Mixed Salad of Thoughts

Friday, May 05, 2006

Gender, Beauty and Self-Worth

Today Stephanie said something that touched a few ideas that have been aggressively tangoing about in my head. While knitting baby sweaters she wondered about whether to use a particular pattern on an infant boy's sweater:
I keep thinking about that study a few years ago where the researchers took a bunch of babies and dressed them all like girls. Then they asked strangers to interact with them. The adults assumed (because of the clothes) that the babies were all girls. When the handled them they did so gently, and used words like "pretty" and "fragile". Then the researchers took the same babies, dressed them as boys and repeated the experiment. This time, the adults played rougher games with the babies and called them things like "strong" and "smart". Overall, the adults assessed the "boy" babies (who were really boys and girls) as healthy and competent, and the "girl" babies as "tiny" (even though they were the same babies) and "beautiful". It made me wonder how many assessments I make about babies based on their gender, and how I treat them without even thinking about it.
I have been thinking a lot lately about gender roles, sexism, and our percieved sense of value/self-worth in regards to gender lately.

It started in a variety of ways, but I think I voiced it (which somehow is how I come to more concrete thoughts) when I read a post of Lacey's where she was complaining about being whistled at while walking down the street. A guy had responded that we are all narcissistic to some degree and that we enjoy feeling attractive. I replied (basically, but I've added stuff later):
I think the men who believe or say that they are complimenting women by accepting or participating in these behaviors also have to have the underlying idea that a woman's self-worth is based (only?) on her attractiveness to men. That somehow, her person is made to feel more worthy by having outside attention placed upon its beauty. Not only is this a misguided sense of worth, but is very one-sided, as the same cannot be said about men. Men are rarely given this type of attention for their physical bodies, and we don't see a beautiful man and believe him to be a success and an ugly man and assume he is a failure, as is often the case when people judge women. We have words like "gold-digger" and "cougar" as derogatory terms for women who place a man's worth according to his pocketbook or his youth, but there are no words for men like this...we seem to just accept that the universal judging of women according to looks alone is okay.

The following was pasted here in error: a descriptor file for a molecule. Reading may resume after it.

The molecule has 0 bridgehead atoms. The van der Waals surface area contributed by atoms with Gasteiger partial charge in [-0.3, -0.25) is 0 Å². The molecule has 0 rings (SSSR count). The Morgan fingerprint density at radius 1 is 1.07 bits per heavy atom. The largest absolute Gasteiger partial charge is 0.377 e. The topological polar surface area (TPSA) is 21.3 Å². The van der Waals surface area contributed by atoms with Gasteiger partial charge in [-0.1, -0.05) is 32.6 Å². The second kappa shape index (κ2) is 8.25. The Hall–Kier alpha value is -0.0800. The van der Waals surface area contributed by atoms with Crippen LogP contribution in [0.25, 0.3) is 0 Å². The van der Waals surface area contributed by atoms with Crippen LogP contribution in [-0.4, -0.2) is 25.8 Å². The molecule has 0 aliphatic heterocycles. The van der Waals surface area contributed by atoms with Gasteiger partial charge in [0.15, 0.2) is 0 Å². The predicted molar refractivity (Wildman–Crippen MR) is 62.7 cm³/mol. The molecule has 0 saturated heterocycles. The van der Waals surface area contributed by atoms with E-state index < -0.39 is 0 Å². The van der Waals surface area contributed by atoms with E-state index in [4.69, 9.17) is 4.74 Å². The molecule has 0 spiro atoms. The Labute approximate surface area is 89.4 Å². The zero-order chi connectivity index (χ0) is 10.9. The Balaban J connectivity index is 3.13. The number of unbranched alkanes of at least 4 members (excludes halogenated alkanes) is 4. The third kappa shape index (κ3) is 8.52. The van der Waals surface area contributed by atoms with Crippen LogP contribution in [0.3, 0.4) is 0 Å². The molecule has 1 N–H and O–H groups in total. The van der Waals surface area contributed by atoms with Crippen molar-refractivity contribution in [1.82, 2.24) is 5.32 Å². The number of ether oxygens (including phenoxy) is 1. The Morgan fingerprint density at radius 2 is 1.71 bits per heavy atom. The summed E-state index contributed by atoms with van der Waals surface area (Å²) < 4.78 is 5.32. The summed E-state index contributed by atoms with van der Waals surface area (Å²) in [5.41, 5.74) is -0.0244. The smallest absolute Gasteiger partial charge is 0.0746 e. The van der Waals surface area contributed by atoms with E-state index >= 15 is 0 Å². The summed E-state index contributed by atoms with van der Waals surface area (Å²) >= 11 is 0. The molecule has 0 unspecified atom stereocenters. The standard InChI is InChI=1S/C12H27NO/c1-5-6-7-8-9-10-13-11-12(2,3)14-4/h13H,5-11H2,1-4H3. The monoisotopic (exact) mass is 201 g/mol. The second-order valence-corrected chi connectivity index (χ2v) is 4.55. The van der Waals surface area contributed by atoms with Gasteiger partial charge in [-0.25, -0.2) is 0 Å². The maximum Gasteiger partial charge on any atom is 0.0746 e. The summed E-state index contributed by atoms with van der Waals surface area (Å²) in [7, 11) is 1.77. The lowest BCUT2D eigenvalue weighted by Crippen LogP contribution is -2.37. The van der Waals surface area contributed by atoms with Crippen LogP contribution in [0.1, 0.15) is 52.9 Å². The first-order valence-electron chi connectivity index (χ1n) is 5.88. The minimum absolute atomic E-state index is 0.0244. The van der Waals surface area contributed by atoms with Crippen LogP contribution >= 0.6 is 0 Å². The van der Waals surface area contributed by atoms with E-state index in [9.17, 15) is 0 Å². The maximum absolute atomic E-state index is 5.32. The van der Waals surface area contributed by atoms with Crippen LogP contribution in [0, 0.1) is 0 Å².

I'd prefer someone to compliment me on my style, my attitude, my intelligence, my choices, my accomplishments,or my hard work over my body or looks ANY day!
Lacey responded to the thread of comments by saying:
What I'm learning is if I want to "blend" and just become part of the woodwork (which is GENUINELY what I want when walking to get coffee), I have to purposely make myself look less attractive.

I wish I could say that I was unaffected by what people around me do, but it gets to me. There are some things that I couldn't care less what someone thought of me, but when it comes to me physically, it bugs me. They point out the good as well as the bad. I don't want to hear either.
And I agree, I don't want to hear it either. Whether I feel good about myself should have little to nothing to do with what my physical body looks like. If I'm bathed and dressed in clean clothes that should be sufficient physically. It should be about the life I choose to live and how I've lived it that determines my self-confidence & pride.

I've just become really sick of our society and media telling us/showing us that women have to be beautiful to be successful and confident and to realize our full potential. I feel like I'm unable to fully voice all the ways this is done, and how different this is than the way men are treated. My brain swims with examples, but finds very few that I can hammer down and say "here, look, this is IT"... especially since women seem so willing to accept it and buy into it, and participate and further its cause. How can I say that we should not be subjected to it, and then turn around, put on make-up, wear a form-fitting outfit and help my friends pick out outfits to "better flatter" their figures? Is this the Overeaters Anonymous paradox? The paradox wherein one must break the addiction and yet cannot completely give up the errant/addictive/unwanted activity? How we say that beauty is unimportant and somehow NOT base our worth upon it, but still take part in things meant to achieve it?


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1 Comments:

Blogger stella said...

The world's concept of womanhood is really thwarted. I recommend the book "Captivating" by Eldredge.

10:12 PM  

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